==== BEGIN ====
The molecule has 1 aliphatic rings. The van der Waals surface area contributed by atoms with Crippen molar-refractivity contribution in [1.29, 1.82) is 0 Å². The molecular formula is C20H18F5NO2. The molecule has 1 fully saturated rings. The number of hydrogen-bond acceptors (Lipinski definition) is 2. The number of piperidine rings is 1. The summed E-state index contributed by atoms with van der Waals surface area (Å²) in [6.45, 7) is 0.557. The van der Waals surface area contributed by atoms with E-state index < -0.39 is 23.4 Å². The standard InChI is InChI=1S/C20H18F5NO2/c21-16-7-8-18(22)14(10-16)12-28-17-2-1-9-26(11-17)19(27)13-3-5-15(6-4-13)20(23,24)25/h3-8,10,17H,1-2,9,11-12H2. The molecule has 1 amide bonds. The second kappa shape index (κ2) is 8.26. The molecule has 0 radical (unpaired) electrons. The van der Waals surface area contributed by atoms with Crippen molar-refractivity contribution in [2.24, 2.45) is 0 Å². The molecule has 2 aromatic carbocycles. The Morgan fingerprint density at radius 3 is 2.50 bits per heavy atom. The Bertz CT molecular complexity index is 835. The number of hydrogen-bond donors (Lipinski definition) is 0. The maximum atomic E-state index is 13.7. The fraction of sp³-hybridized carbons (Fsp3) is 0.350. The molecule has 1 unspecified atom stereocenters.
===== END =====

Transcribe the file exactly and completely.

The molecule has 1 aliphatic rings. The van der Waals surface area contributed by atoms with Crippen molar-refractivity contribution in [1.29, 1.82) is 0 Å². The molecular formula is C20H18F5NO2. The molecule has 1 fully saturated rings. The number of hydrogen-bond acceptors (Lipinski definition) is 2. The number of piperidine rings is 1. The summed E-state index contributed by atoms with van der Waals surface area (Å²) in [6.45, 7) is 0.557. The van der Waals surface area contributed by atoms with E-state index < -0.39 is 23.4 Å². The standard InChI is InChI=1S/C20H18F5NO2/c21-16-7-8-18(22)14(10-16)12-28-17-2-1-9-26(11-17)19(27)13-3-5-15(6-4-13)20(23,24)25/h3-8,10,17H,1-2,9,11-12H2. The molecule has 1 amide bonds. The second kappa shape index (κ2) is 8.26. The molecule has 0 radical (unpaired) electrons. The van der Waals surface area contributed by atoms with Crippen molar-refractivity contribution in [2.24, 2.45) is 0 Å². The molecule has 2 aromatic carbocycles. The Morgan fingerprint density at radius 3 is 2.50 bits per heavy atom. The Bertz CT molecular complexity index is 835. The number of hydrogen-bond donors (Lipinski definition) is 0. The maximum atomic E-state index is 13.7. The fraction of sp³-hybridized carbons (Fsp3) is 0.350. The molecule has 1 unspecified atom stereocenters.